Jessica's Story: Parent's Letter ProjectOsteosarcoma- Jessica’s mom

In 1988 my almost 15-year-old daughter was diagnosed with osteosarcoma in her shoulder. I was in a state of shock for about two weeks, then cried nonstop for a while. But along the way of Jessica's ups and downs and ups, we learned a few life lessons that helped our family survive:

  1. Continue to derive the joys of life, as best you can, during the treatment. This includes trips--if possible through Make a Wish-- movies, going shopping, eating out, doing things with friends and family.
  2. Live as if everything is going to turn out okay, especially with a teenager. When Jessica had a recurrence, we continued college shopping and sent out college applications. And, miracle of miracles, when it was time for college, Jessica was healthy and ready to go to her first choice school. In the meantime, the college search helped us all remain upbeat.
  3. Be aggressive as parents to pursue the best treatment for your child, even if it means accessing clinical trials outside of Children's National on your own. We sought a second opinion at Memorial Sloan-Kettering Cancer Center, secured granulocyte macrophage colony-stimulating factor (GMCSF) to bolster her white count while the drug was still in clinical trials, and traveled to the University of Texas MD Anderson Cancer Center for a clinical trial in immunotherapy (MTP-PE) when Jessica could no longer tolerate the standard chemotherapy. We are convinced that the drugs used in the clinical trials are partially responsible for Jessica's sustained good health.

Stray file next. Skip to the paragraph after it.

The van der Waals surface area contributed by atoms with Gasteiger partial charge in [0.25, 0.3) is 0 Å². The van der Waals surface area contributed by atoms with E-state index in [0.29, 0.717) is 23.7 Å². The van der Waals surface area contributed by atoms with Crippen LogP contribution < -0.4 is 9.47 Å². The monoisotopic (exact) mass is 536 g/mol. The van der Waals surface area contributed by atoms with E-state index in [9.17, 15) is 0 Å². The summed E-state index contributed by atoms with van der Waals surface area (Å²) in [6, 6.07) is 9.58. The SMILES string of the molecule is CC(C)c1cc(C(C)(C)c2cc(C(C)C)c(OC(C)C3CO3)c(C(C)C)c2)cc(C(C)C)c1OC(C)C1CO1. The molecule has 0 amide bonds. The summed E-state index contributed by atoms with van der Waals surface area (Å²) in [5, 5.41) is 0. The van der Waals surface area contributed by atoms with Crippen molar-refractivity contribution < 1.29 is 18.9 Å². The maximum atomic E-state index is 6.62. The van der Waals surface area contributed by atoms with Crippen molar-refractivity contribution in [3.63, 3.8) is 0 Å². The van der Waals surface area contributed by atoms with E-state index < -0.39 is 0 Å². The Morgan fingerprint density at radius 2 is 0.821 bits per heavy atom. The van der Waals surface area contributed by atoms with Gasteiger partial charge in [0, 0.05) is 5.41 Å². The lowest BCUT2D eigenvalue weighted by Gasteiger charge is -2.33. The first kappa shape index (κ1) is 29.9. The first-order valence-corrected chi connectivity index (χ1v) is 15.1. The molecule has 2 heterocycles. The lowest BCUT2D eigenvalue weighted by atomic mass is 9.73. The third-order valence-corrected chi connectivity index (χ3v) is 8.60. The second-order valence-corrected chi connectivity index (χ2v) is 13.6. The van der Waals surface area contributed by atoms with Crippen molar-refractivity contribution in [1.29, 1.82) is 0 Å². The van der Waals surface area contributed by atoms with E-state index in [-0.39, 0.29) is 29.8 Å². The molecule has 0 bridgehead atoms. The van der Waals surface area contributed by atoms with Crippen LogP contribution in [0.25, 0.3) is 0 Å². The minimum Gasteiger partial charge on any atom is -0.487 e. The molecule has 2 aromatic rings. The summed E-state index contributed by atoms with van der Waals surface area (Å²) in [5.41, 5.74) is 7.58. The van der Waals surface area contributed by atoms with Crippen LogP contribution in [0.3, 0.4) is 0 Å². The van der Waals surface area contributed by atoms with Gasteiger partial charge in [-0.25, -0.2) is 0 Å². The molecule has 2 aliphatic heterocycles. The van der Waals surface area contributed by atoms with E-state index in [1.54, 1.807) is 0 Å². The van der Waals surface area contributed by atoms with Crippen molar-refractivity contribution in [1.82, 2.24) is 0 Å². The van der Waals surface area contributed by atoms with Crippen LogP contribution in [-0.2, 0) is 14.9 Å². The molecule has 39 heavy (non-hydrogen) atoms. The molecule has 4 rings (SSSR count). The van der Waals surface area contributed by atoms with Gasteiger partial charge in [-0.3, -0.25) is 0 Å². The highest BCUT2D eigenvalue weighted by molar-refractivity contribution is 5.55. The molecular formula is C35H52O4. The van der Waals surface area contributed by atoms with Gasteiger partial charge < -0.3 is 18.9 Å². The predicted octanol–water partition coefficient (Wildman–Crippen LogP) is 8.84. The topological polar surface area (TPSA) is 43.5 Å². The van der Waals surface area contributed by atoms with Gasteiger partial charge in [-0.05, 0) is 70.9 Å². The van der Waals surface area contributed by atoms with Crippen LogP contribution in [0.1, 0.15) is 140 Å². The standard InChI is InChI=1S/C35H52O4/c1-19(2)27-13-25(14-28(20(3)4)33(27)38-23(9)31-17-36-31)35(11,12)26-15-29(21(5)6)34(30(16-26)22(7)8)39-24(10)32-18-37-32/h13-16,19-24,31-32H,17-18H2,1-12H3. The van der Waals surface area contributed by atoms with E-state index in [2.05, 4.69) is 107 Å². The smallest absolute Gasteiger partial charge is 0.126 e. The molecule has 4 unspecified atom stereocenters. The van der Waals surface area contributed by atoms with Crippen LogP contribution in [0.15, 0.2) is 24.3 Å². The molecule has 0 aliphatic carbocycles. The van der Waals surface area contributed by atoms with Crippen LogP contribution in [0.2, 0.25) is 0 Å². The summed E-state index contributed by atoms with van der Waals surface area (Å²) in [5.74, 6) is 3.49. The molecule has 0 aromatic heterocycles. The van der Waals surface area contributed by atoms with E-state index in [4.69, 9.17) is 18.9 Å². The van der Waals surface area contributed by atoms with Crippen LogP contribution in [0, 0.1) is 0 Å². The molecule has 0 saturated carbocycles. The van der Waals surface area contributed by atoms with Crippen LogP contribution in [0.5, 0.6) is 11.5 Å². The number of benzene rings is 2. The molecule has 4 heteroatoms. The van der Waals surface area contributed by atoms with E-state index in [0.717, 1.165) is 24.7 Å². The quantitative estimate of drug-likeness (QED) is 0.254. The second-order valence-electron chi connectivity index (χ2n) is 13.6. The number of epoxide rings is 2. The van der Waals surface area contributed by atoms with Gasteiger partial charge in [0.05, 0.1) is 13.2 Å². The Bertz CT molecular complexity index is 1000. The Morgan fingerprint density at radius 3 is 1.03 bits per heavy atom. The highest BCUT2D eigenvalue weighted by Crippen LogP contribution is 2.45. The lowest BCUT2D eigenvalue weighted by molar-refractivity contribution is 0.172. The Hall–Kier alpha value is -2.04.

4. Lean on other parents at the hospital and other parents whose children survived cancer. Ironically, my daughter's high school principal had a son who had received treatment for osteosarcoma, and his wife was a regular source of strength to me. In addition, the director of my daughter's special high school program had a daughter who had survived leukemia. She also provided constant support.
  5. Count on friends and members of your extended family to provide emotional and physical support. It helps them feel as if they are doing something, when in fact, they are doing something very, very important.
  6. Even if the odds for survival are against your child, assume that your child will be one of the children in the survival group! It helps you get through each crisis.
  7. Seek spiritual support. My belief in G-d was tested, but I knew that I couldn't get through this period without believing G-d existed and would support us emotionally.
  8. Encourage your child to be upbeat and assertive! Jessica wrote her college application essays about how she met the challenges of treatment and ensured that she still had room for fun in her life.

Now Jessica has been cancer free since treatment ended in 1991, just before her high school graduation. She is 37 years old, married, and the mother of two healthy children--both conceived without fertility treatment! Miracles do happen! I thank G-d, the doctors and nurses at Children's National, and the special clinical trials for helping make this miracle happen.


Jessica's mom, Carol


Treatment Team